The future of giving: where Australians are donating

As Australia’s wealth grows, so does the desire of its citizens to help one another. And what is becoming more apparent is people are very clear about the causes they want to help.

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A recent study by Philanthropy Australia (PA) looked into the five major themes expected to dominate philanthropic giving in 2023 and beyond. They were:

1.       solving the affordable housing shortfall

2.       integrating climate awareness into giving strategies

3.       reducing the stress experienced by groups vulnerable to economic downturn

4.       issues affecting First Nations peoples

5.       addressing the underlying causes of economic inequality and poverty

" Many philanthropists also plan to be more targeted with their donations, offering fewer grants, but with higher average values and focusing their money on specific causes.”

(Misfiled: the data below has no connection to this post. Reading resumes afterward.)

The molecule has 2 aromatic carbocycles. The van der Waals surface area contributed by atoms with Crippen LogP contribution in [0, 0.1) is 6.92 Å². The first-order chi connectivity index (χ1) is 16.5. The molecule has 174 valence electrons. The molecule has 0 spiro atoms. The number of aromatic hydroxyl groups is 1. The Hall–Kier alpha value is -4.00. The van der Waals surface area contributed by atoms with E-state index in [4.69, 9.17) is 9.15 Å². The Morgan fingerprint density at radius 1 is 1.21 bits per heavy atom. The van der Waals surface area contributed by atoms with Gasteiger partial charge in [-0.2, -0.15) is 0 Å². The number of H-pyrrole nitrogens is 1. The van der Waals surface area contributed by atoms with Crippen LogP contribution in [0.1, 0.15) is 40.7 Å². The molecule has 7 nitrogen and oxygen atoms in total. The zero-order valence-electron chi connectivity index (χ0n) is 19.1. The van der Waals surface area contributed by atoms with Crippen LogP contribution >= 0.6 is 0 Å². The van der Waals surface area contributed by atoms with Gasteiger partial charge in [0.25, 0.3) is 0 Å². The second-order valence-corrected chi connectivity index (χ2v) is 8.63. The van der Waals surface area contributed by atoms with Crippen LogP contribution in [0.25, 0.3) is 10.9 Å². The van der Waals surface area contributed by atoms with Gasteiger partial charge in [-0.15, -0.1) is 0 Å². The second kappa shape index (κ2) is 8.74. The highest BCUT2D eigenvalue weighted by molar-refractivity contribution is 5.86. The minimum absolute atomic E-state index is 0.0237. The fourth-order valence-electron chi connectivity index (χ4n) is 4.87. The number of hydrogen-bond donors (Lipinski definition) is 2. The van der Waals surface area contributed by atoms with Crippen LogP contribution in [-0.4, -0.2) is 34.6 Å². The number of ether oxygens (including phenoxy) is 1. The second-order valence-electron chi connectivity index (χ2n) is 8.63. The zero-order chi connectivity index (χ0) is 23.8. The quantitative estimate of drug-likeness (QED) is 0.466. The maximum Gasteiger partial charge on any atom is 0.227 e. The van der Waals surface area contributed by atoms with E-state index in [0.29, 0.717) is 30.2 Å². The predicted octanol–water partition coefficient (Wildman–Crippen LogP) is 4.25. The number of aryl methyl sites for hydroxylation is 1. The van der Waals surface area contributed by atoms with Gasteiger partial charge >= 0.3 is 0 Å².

The research also found that while Australians are generally optimistic about the state of giving, there are several opportunities to drive better outcomes for the community.

Specifically, philanthropists want to shift the power imbalance with recipients to create a truer sense of partnership. Philanthropists also revealed a desire to collaborate with and learn from other philanthropists and to move from transactional to longer-term relationships.

Philanthropists also want to get the voices of beneficiaries into board and leadership structures and foster a growing interest in impact measurement. The research also suggests making it easier for not-for-profits to meet deductible gift recipient restrictions.

Many philanthropists also plan to be more targeted with their donations, offering fewer grants but with higher average values, and focusing their money on specific causes.

Shifting attitudes

The impetus to donate to important causes has been consistent among ANZ Private’s clients but often the second or third generation make the biggest investment. In most cases, this reflects an eagerness to uphold the values of their forebears.

The inclination may be stronger within that group because they want to continue the legacy while also giving back to others.